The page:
CHELATING agents (χηλ[unk], claw) are compounds which, by forming soluble complexes with specific metals or compounds, remove them from the chemical milieu in which they occur, thus extracting, or clawing, them out.
This process can be demonstrated both in solutions and in tissues, affording us a useful tool in research and therapy. Grant1 (1952) reported on the use of the neutral sodium salt of ethylenediamine-tetraacetic acid, edathamil calcium-disodium (EDTA *) in the chelation of calcium from corneas exhibiting band keratopathy. Significant clearing was accomplished with 0.01 or 0.05 M. solutions applied in drop fashion for about 15 minutes to the previously deepithelized corneas. The calcific component of an opacity could be removed, but actual scarring, inflammatory infiltration, or vascularization was unaffected. The visual result, therefore, depended on the proportion of these components in the corneal lesion and upon any deeper alterations present in the eye.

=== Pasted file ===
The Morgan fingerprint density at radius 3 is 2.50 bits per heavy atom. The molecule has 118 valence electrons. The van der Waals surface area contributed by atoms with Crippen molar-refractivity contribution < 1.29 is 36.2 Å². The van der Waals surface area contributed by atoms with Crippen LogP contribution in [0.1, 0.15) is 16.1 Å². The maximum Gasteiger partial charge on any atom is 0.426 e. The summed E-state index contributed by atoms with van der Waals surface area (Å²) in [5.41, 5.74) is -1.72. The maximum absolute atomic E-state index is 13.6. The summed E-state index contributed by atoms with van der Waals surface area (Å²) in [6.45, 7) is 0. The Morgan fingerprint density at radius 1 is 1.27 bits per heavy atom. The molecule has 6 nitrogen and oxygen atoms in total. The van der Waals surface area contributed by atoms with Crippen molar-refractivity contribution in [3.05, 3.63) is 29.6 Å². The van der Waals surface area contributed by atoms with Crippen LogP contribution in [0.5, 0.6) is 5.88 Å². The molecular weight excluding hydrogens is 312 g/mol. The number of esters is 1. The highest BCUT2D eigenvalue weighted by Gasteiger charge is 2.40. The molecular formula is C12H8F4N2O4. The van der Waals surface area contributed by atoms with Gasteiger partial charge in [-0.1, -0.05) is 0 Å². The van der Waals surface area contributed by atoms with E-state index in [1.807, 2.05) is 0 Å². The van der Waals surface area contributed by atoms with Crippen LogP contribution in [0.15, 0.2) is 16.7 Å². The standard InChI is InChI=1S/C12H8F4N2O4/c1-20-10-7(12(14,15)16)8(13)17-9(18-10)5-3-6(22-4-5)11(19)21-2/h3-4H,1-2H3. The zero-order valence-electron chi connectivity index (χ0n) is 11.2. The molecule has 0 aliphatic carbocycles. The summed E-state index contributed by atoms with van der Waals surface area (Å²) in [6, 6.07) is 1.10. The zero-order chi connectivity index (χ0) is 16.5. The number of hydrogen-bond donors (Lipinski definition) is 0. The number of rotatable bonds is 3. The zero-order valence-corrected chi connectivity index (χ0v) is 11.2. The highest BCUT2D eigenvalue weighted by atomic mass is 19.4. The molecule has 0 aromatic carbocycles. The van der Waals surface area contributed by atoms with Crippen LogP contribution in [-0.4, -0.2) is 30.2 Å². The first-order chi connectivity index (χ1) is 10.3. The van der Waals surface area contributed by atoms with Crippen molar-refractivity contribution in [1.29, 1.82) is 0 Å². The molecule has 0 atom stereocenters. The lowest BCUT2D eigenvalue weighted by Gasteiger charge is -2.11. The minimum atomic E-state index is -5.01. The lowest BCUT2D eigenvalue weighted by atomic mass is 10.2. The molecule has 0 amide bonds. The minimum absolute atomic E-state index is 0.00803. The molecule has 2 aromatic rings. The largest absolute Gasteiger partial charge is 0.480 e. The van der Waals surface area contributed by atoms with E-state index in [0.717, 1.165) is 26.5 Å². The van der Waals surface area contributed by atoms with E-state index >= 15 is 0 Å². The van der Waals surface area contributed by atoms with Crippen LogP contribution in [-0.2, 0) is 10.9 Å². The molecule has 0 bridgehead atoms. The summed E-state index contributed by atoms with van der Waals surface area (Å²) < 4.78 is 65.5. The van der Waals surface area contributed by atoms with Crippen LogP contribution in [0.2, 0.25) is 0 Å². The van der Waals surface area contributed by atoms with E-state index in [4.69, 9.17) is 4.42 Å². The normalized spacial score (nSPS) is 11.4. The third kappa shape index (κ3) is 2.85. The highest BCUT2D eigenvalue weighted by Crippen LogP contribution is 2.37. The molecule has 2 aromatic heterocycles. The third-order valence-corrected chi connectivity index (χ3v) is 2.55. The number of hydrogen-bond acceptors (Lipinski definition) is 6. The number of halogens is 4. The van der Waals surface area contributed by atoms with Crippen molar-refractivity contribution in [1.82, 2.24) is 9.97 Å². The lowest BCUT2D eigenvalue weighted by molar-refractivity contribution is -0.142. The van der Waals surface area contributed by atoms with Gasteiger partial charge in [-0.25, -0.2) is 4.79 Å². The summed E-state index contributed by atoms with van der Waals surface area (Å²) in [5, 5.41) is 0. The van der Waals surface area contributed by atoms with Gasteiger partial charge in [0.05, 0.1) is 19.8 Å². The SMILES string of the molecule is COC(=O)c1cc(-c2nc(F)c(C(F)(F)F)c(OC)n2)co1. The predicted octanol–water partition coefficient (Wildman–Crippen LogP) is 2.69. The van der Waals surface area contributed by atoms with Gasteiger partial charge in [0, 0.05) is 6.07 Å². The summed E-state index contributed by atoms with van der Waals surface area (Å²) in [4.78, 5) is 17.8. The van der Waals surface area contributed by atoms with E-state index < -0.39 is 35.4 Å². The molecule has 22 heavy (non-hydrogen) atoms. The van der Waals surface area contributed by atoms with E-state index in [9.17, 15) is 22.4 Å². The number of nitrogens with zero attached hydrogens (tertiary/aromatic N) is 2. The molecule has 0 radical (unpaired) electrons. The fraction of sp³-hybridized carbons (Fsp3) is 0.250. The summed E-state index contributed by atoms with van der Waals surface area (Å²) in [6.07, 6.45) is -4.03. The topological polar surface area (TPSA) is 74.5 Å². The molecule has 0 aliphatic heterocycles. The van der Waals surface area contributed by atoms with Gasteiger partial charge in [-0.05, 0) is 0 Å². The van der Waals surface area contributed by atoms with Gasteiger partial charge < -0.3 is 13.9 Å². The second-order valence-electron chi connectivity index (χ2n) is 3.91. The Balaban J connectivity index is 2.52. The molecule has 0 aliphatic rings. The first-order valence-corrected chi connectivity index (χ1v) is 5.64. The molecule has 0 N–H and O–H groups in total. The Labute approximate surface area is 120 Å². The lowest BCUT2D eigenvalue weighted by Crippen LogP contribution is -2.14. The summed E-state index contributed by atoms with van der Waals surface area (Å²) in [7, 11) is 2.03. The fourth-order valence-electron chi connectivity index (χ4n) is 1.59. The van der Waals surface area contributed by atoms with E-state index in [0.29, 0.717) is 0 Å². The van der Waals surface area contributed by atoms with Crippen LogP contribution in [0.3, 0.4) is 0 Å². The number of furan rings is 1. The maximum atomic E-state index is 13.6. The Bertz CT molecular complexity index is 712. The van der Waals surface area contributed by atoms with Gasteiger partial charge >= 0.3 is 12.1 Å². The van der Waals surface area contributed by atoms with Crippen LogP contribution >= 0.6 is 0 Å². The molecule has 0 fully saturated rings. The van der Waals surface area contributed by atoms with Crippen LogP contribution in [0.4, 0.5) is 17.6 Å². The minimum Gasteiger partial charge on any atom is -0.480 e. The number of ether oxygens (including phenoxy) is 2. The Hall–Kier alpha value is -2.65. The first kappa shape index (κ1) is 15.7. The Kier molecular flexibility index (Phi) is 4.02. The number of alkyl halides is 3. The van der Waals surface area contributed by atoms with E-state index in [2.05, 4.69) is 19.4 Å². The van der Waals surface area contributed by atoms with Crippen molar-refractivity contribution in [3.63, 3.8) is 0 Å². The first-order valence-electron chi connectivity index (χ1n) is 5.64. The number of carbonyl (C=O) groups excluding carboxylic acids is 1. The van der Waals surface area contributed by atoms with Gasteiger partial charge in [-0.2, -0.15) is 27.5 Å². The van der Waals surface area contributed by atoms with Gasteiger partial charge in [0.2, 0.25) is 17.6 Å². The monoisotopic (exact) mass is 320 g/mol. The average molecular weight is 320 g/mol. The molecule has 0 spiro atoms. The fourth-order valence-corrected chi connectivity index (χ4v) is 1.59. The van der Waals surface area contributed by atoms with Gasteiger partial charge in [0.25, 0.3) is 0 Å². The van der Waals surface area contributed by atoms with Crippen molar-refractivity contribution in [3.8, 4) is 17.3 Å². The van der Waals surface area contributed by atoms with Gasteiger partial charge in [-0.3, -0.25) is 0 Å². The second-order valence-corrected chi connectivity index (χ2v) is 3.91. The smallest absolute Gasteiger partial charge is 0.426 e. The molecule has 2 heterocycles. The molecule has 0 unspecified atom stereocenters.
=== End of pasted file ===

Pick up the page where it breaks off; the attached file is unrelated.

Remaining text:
Band keratopathy is usually associated with
BREININ GM, DE VOE AG. CHELATION OF CALCIUM WITH EDATHAMIL CALCIUM-DISODIUM IN BAND KERATOPATHY AND CORNEAL CALCIUM AFFECTIONS. AMA Arch Ophthalmol. 1954;52(6):846-851. doi:10.1001/archopht.1954.00920050852005